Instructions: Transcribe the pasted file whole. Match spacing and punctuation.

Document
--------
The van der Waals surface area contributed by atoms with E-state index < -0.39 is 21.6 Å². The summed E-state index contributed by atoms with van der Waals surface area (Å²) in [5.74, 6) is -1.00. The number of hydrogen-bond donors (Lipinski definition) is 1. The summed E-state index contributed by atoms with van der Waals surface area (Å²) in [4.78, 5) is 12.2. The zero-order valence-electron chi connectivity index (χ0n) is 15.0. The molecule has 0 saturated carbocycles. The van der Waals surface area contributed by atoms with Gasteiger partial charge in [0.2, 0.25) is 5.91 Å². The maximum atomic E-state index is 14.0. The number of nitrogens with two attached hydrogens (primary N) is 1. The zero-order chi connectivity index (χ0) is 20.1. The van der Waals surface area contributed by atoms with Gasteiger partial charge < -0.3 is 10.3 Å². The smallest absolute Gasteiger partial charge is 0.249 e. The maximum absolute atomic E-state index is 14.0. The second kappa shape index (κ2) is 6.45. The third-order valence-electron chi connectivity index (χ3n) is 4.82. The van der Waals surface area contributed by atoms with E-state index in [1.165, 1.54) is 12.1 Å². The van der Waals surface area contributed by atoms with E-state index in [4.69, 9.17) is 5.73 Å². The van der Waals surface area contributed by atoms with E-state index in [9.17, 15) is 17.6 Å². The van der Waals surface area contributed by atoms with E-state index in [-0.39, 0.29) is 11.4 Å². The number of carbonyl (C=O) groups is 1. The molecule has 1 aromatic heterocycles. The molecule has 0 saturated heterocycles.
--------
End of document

The van der Waals surface area contributed by atoms with E-state index < -0.39 is 21.6 Å². The summed E-state index contributed by atoms with van der Waals surface area (Å²) in [5.74, 6) is -1.00. The number of hydrogen-bond donors (Lipinski definition) is 1. The summed E-state index contributed by atoms with van der Waals surface area (Å²) in [4.78, 5) is 12.2. The zero-order valence-electron chi connectivity index (χ0n) is 15.0. The molecule has 0 saturated carbocycles. The van der Waals surface area contributed by atoms with Gasteiger partial charge in [0.2, 0.25) is 5.91 Å². The maximum atomic E-state index is 14.0. The number of nitrogens with two attached hydrogens (primary N) is 1. The zero-order chi connectivity index (χ0) is 20.1. The van der Waals surface area contributed by atoms with Gasteiger partial charge < -0.3 is 10.3 Å². The smallest absolute Gasteiger partial charge is 0.249 e. The maximum absolute atomic E-state index is 14.0. The second kappa shape index (κ2) is 6.45. The third-order valence-electron chi connectivity index (χ3n) is 4.82. The van der Waals surface area contributed by atoms with E-state index in [1.165, 1.54) is 12.1 Å². The van der Waals surface area contributed by atoms with E-state index in [4.69, 9.17) is 5.73 Å². The van der Waals surface area contributed by atoms with E-state index in [9.17, 15) is 17.6 Å². The van der Waals surface area contributed by atoms with E-state index in [-0.39, 0.29) is 11.4 Å². The number of carbonyl (C=O) groups is 1. The molecule has 1 aromatic heterocycles. The molecule has 0 saturated heterocycles.